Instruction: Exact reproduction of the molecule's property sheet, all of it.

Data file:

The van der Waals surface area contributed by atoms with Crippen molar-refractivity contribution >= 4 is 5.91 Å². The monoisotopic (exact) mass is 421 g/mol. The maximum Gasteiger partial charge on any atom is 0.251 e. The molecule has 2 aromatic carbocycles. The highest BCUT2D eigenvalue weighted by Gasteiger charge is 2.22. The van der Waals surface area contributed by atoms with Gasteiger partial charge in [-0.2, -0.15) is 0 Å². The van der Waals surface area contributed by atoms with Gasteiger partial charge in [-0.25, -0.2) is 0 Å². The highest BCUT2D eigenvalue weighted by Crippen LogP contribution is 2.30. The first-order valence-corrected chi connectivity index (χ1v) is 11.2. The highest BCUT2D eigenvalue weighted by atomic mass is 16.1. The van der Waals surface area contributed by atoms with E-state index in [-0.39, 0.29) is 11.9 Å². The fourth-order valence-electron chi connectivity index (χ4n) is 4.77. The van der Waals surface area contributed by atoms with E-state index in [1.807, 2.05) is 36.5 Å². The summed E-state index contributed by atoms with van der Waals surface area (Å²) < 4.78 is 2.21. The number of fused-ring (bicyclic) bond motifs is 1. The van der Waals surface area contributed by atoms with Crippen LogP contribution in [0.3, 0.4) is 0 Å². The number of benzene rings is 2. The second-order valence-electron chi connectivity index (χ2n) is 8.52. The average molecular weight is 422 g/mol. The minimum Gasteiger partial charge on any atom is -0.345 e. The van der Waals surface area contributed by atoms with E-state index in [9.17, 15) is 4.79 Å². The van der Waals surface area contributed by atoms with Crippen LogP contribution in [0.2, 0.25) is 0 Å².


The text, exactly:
The van der Waals surface area contributed by atoms with Crippen molar-refractivity contribution >= 4 is 5.91 Å². The monoisotopic (exact) mass is 421 g/mol. The maximum Gasteiger partial charge on any atom is 0.251 e. The molecule has 2 aromatic carbocycles. The highest BCUT2D eigenvalue weighted by Gasteiger charge is 2.22. The van der Waals surface area contributed by atoms with Gasteiger partial charge in [-0.2, -0.15) is 0 Å². The van der Waals surface area contributed by atoms with Gasteiger partial charge in [-0.25, -0.2) is 0 Å². The highest BCUT2D eigenvalue weighted by Crippen LogP contribution is 2.30. The first-order valence-corrected chi connectivity index (χ1v) is 11.2. The highest BCUT2D eigenvalue weighted by atomic mass is 16.1. The van der Waals surface area contributed by atoms with E-state index in [-0.39, 0.29) is 11.9 Å². The fourth-order valence-electron chi connectivity index (χ4n) is 4.77. The van der Waals surface area contributed by atoms with E-state index in [1.807, 2.05) is 36.5 Å². The summed E-state index contributed by atoms with van der Waals surface area (Å²) < 4.78 is 2.21. The number of fused-ring (bicyclic) bond motifs is 1. The van der Waals surface area contributed by atoms with Crippen LogP contribution in [0.3, 0.4) is 0 Å². The number of benzene rings is 2. The second-order valence-electron chi connectivity index (χ2n) is 8.52. The average molecular weight is 422 g/mol. The minimum Gasteiger partial charge on any atom is -0.345 e. The van der Waals surface area contributed by atoms with E-state index in [9.17, 15) is 4.79 Å². The van der Waals surface area contributed by atoms with Crippen LogP contribution in [0.2, 0.25) is 0 Å².